Environ Sci Pollut Res Int. 2021 Sep 6:1-11. doi: 10.1007/s11356-021-16178-2. Online ahead of print.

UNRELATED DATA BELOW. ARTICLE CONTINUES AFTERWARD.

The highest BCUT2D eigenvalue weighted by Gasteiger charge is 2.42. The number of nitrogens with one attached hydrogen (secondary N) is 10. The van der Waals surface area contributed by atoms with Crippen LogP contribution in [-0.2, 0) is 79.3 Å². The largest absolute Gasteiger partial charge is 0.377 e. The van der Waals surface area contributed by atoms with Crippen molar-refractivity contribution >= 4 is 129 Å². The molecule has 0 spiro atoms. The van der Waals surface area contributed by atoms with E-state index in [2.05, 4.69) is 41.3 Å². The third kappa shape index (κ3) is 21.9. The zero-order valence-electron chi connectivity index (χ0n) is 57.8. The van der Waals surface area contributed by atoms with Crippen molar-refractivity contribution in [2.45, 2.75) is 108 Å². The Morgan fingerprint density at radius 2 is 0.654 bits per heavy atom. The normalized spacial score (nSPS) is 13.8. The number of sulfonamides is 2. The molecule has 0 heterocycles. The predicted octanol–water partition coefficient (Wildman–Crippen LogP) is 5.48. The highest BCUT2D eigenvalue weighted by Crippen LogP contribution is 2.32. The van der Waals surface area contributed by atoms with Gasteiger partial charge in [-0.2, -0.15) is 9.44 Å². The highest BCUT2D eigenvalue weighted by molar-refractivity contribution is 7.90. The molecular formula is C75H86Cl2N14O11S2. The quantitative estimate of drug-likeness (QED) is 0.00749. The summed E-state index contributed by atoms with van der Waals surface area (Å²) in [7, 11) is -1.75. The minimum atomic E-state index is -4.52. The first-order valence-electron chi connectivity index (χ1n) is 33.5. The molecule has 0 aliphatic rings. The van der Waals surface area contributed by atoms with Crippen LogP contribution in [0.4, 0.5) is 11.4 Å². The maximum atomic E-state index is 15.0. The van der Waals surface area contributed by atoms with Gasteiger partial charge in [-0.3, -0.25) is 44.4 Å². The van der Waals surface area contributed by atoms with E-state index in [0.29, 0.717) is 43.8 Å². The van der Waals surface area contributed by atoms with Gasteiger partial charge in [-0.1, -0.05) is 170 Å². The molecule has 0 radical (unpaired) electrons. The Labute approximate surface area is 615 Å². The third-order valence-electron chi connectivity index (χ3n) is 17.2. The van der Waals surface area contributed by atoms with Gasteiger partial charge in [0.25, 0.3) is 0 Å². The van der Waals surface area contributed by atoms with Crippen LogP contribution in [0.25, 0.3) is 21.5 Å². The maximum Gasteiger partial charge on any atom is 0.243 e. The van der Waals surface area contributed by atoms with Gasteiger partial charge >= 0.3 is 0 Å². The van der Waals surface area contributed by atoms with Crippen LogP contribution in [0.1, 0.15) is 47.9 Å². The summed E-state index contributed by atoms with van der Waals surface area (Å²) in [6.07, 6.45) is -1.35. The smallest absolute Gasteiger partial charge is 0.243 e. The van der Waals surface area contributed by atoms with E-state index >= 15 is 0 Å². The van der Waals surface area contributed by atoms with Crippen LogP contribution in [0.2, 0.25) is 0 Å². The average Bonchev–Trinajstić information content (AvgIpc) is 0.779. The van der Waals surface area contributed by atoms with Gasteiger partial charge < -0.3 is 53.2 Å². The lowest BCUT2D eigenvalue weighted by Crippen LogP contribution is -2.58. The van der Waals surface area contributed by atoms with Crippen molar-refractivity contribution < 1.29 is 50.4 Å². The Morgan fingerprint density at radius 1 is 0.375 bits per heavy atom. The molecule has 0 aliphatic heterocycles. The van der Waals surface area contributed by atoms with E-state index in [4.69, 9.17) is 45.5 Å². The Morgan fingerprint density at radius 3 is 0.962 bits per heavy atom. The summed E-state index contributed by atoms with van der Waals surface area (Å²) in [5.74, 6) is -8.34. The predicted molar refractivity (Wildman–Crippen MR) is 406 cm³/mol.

Considering that antimicrobial resistance (AMR) is a global challenge, there is a dire need to assess the knowledge, attitude, and practice (KAP) of clinicians in AMR endemic countries. The current multicenter, cross-sectional study aimed at highlighting gaps in antimicrobial (AM) stewardship and AMR among practicing doctors working in public tertiary care teaching hospitals of Lahore, Pakistan. A KAP survey, based on a self-administered questionnaire containing 45 questions, was distributed among 336 clinicians in 6 randomly selected hospitals. Overall, 92% of the clinicians considered AMR as a worldwide problem but only 66% disagreed that cold and flu symptoms require antibiotics. Moreover, around 68% of the doctors felt confident about their practice in AM but still, 96% felt the need to get more knowledge about AM drugs. The need for refresher courses on rational antibiotic use was expressed by 84% of the participants. The main contributing factors considered for AMR by the doctors included excessive AM usage in the medical profession (87.1%) and multiple antibiotics per prescription (76.4%). Pharmacologically, AM spectrum was accurately chosen by 1.4% for Ampicillin, 0.003% for Erythromycin and 0% for Levofloxacin. Clinically, more than 50% of the clinicians used miscellaneous AM for empirical therapy of respiratory tract infection and cholecystitis. The data was analyzed using Statistical Package for Social Sciences (SPSS) version 25. It is concluded that the knowledge of clinicians is relatively poor for AM spectrum and drugs of choice for certain infections. However, the clinicians are aware of their shortcomings and desire for improvement.